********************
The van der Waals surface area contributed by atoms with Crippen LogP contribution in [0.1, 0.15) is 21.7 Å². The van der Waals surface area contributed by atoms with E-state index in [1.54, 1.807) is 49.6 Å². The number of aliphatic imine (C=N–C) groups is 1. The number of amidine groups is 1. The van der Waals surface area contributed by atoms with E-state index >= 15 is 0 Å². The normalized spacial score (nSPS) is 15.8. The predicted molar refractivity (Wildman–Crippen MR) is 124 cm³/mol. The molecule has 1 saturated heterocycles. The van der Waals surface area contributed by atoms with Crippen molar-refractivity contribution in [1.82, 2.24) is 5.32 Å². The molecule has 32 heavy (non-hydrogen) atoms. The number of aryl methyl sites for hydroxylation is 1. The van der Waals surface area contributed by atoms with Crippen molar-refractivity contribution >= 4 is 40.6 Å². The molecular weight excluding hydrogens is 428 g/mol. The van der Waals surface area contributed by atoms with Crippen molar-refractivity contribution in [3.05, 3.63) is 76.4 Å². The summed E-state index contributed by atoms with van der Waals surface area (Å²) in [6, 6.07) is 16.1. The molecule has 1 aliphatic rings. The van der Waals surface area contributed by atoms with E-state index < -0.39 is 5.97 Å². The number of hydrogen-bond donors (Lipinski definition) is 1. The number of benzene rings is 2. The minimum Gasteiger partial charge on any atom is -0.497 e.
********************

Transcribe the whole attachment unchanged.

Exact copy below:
The van der Waals surface area contributed by atoms with Crippen LogP contribution in [0.1, 0.15) is 21.7 Å². The van der Waals surface area contributed by atoms with E-state index in [1.54, 1.807) is 49.6 Å². The number of aliphatic imine (C=N–C) groups is 1. The number of amidine groups is 1. The van der Waals surface area contributed by atoms with E-state index >= 15 is 0 Å². The normalized spacial score (nSPS) is 15.8. The predicted molar refractivity (Wildman–Crippen MR) is 124 cm³/mol. The molecule has 1 saturated heterocycles. The van der Waals surface area contributed by atoms with Crippen molar-refractivity contribution in [1.82, 2.24) is 5.32 Å². The molecule has 32 heavy (non-hydrogen) atoms. The number of aryl methyl sites for hydroxylation is 1. The van der Waals surface area contributed by atoms with Crippen molar-refractivity contribution >= 4 is 40.6 Å². The molecular weight excluding hydrogens is 428 g/mol. The van der Waals surface area contributed by atoms with Crippen molar-refractivity contribution in [3.05, 3.63) is 76.4 Å². The summed E-state index contributed by atoms with van der Waals surface area (Å²) in [6, 6.07) is 16.1. The molecule has 1 aliphatic rings. The van der Waals surface area contributed by atoms with E-state index < -0.39 is 5.97 Å². The number of hydrogen-bond donors (Lipinski definition) is 1. The number of benzene rings is 2. The minimum Gasteiger partial charge on any atom is -0.497 e.